MILAN (Reuters) - The trust that holds French media giant Vivendi’s (VIV.PA) 19.2% stake in Mediaset (MS.MI) has registered to vote on a planned restructuring at the Italian broadcaster, a source close to the matter said, in a move that could scupper the deal.
Mediaset shareholders will meet on Sept. 4 to vote on a plan to merge the group’s Italian and Spanish businesses into a Dutch holding company, providing a platform for building other alliances as part of its pan-European growth strategy.
Vivendi has declared its opposition to the deal because it includes a governance structure that would help Fininvest, the holding company of former Italian Prime Minister Silvio Berlusconi, to tighten its grip over the broadcaster.
So far, the Mediaset board has rejected requests from the Simon Fiduciaria trust to vote at its shareholder meetings, saying it was not entitled to do so.
A Simon Fiduciaria spokesman declined to comment on its voting plans.
Mediaset shares closed 1.8% down at 2.79 euros on Friday, slightly underperforming the Milan market .FTITLMS.
Vivendi and Mediaset have been at odds since the French company withdrew from an 800 million euro ($891.5 million) agreement to buy Mediaset’s loss-making pay-TV business in 2016 and later built a hostile 28.8 percent stake in the Italian group.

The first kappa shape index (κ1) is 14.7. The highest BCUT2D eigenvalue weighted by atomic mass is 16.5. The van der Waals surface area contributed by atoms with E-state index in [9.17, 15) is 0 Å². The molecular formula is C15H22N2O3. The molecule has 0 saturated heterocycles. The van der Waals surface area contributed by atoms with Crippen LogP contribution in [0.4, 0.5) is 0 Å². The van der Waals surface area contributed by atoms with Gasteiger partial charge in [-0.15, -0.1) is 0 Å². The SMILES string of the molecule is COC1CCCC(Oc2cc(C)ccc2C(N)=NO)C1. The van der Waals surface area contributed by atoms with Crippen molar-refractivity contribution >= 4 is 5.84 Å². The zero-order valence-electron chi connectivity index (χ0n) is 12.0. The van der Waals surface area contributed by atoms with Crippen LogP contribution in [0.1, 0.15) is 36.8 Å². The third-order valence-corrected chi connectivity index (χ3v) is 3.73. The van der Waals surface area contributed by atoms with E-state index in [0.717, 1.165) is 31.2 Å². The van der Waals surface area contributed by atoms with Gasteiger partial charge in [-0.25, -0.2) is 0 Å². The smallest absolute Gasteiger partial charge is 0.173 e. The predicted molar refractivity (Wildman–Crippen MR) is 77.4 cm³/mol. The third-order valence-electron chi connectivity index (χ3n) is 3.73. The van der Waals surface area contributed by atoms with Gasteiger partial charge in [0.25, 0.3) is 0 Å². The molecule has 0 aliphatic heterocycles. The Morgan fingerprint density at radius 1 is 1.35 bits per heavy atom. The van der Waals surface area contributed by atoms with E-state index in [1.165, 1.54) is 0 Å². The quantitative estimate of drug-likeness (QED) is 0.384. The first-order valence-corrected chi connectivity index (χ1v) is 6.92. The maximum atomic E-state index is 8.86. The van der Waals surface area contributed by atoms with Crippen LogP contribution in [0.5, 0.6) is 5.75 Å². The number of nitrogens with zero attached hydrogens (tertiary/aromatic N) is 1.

The failed sale prompted a bitter and protracted legal row between the groups.
Vivendi was forced to transfer most of its stake in Mediaset to the Simon Fiduciaria trust to comply with an Italian law preventing companies from holding significant stakes in both telecoms and media businesses. Vivendi is also Telecom Italia’s (TLIT.MI) top investor.
Last week Vivendi filed a petition to preserve its right to vote at the key meeting on Wednesday after Mediaset barred it from voting at a shareholder meeting in April. A ruling on Vivendi’s request is expected before Wednesday.
The French media group, with 9.99% direct voting rights, does not have sufficient weight to block the Mediaset reorganisation on its own but it could scupper the plan if allowed to vote with its entire stake.
Reporting by Elvira Pollina; Editing by David Goodman